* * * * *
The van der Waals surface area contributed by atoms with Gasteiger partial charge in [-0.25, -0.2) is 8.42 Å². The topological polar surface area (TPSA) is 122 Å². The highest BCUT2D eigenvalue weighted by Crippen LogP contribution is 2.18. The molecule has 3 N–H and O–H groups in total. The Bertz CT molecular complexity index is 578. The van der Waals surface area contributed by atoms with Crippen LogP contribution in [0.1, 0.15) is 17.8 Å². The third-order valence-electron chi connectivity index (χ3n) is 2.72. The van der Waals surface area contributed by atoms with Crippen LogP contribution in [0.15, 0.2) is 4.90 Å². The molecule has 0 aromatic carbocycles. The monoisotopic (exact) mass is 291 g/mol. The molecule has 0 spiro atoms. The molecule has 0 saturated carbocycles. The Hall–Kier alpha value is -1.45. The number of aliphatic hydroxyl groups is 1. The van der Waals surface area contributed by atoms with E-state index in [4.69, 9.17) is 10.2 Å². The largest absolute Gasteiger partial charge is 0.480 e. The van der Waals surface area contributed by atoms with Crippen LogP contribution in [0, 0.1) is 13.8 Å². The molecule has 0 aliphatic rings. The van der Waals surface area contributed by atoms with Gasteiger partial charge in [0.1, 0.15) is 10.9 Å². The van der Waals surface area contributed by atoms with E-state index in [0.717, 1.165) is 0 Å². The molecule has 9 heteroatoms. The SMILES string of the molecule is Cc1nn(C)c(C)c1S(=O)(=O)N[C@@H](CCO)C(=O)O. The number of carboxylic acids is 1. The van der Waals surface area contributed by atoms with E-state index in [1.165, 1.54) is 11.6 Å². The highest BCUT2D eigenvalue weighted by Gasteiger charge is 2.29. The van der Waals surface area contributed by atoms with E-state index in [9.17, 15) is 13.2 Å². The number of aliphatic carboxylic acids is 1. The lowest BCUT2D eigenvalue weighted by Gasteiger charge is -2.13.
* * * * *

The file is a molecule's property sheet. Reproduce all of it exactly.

The van der Waals surface area contributed by atoms with Gasteiger partial charge in [-0.25, -0.2) is 8.42 Å². The topological polar surface area (TPSA) is 122 Å². The highest BCUT2D eigenvalue weighted by Crippen LogP contribution is 2.18. The molecule has 3 N–H and O–H groups in total. The Bertz CT molecular complexity index is 578. The van der Waals surface area contributed by atoms with Crippen LogP contribution in [0.1, 0.15) is 17.8 Å². The third-order valence-electron chi connectivity index (χ3n) is 2.72. The van der Waals surface area contributed by atoms with Crippen LogP contribution in [0.15, 0.2) is 4.90 Å². The molecule has 0 aromatic carbocycles. The monoisotopic (exact) mass is 291 g/mol. The molecule has 0 spiro atoms. The molecule has 0 saturated carbocycles. The Hall–Kier alpha value is -1.45. The number of aliphatic hydroxyl groups is 1. The van der Waals surface area contributed by atoms with E-state index in [4.69, 9.17) is 10.2 Å². The largest absolute Gasteiger partial charge is 0.480 e. The van der Waals surface area contributed by atoms with Crippen LogP contribution in [0, 0.1) is 13.8 Å². The molecule has 0 aliphatic rings. The van der Waals surface area contributed by atoms with Gasteiger partial charge in [0.1, 0.15) is 10.9 Å². The van der Waals surface area contributed by atoms with E-state index in [0.717, 1.165) is 0 Å². The molecule has 9 heteroatoms. The SMILES string of the molecule is Cc1nn(C)c(C)c1S(=O)(=O)N[C@@H](CCO)C(=O)O. The number of carboxylic acids is 1. The van der Waals surface area contributed by atoms with E-state index in [1.165, 1.54) is 11.6 Å². The highest BCUT2D eigenvalue weighted by Gasteiger charge is 2.29. The van der Waals surface area contributed by atoms with E-state index in [9.17, 15) is 13.2 Å². The number of aliphatic carboxylic acids is 1. The lowest BCUT2D eigenvalue weighted by Gasteiger charge is -2.13.